South China Sea Dispute : What’s at stake for China, US?

Recent times have seen a worldwide takeover in politics by the hawks from the doves, and tensions rise in the South China Sea in accordance with many other parts of the world. The South China Sea has long been a theatre for a global game of chess, but more importantly, it is closely linked to the maritime sovereignty of China, the Philippines, Brunei, Indonesia, Malaysia, and Vietnam. It is a critical chokepoint of international trade where more than $5 trillion USD passes through on a yearly basis. It is also China’s first goal as a budding super-power and pivotal to its prospective regional hegemony in the area.

Overextended from its home bases, the PLA Navy’s novel strategy has been to create new facts on the ground by developing small landmasses and coral reefs into man-made islands, and then transform these into operational military installations. As USN Admiral Philip Davidson said in his April submission, short of a war with the US, nothing can stop the PLAN from the uncontested control of the South China Sea, and one look at the map proves the veracity of his statement. Earlier this month, China deployed one of its nuclear-capable strategic bombers, the model H-6K, to do a landing on the disputed Woody islands for training purposes. Further surveillance showed the deployment of anti-ship and surface to air missiles in many of the disputed islands. Strong condemnation from Vietnam(in the case of Spratly islands) and reconstruction of a runway in the Thitu island under Philippine control formed the response from China’s neighbours, and the US disinvited China from the impending RIMPAC in June 2018, the biggest biennial military exercise in the world, comprising of more than 50 naval vessels, 200 aircraft, and 25000 in personnel, which China complained was an unconstructive act by the US.

Nevertheless, China’s South China Sea policy seems to be maturing into a new stage, and this could potentially bring about instability in the international status quo. The change in military staff in the USN’s Pacific command has coincided with the rise of Donald Trump and signals a transition in the USN’s South China Sea policy, perfectly mirrored by Trump’s hawkish counterpart, Xi Jinping.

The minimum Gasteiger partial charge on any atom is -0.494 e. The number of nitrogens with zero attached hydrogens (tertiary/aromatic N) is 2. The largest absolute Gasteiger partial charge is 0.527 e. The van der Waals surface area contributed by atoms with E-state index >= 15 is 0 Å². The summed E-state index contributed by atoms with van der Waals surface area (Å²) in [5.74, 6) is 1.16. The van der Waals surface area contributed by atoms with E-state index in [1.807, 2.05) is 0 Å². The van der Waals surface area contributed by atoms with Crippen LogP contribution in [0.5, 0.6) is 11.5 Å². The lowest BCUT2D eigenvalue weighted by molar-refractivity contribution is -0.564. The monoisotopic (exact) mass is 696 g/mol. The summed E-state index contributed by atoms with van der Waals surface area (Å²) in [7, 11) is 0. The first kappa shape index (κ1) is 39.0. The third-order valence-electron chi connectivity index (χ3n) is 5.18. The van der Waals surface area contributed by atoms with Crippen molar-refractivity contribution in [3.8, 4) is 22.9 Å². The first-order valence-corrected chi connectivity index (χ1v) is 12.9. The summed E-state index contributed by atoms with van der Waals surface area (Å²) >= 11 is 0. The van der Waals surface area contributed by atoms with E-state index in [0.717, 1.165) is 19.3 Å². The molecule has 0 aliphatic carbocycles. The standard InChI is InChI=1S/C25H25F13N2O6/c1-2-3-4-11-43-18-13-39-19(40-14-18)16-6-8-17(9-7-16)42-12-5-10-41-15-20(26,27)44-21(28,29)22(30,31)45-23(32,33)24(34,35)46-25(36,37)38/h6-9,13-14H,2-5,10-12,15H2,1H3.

These were the facts when two warships of the US Pacific fleet, the guided-missile destroyer, Higgins, and the guided missile cruiser, Antietam, en route to their home ports, entered into 12 nautical miles of the Chinese disputed territories of the Paracel islands on Sunday. The Chinese Defense Ministry was the first to issue a declaration condemning the action as a serious breach of its territorial sovereignty and stating that it had dispatched ships and aircraft demanding the USN ships promptly leave its maritime territories. The Chinese Foreign Ministry, in a separate but similar declaration also urged the US to cease from such actions in the future and expressed China’s commitment to strongly defending its sovereignty. Two US Navy officials on the condition of anonymity confirmed this statement to Reuters that the Higgins and Antietam had departed from the Philippines to undertake the very same Freedom of Navigation Operation and has conducted drills near the islands Woody, Triton, Tree, and Lincoln in the Paracel islands, coming into 12 nautical miles of China’s maritime boundaries. They said that such Freedom of Navigation Operations(FONOP) have been common in the USA’s military doctrine and rather than regarding one country or issue they are aimed to the free channeling of trade and navigation in all international waters, including those of its allies.

The first half of this year has been very eventful in foreign affairs, and this trend signals impending paradigm shifts and history being written in world politics. It’s going to be a very interesting June for any observer of world affairs.

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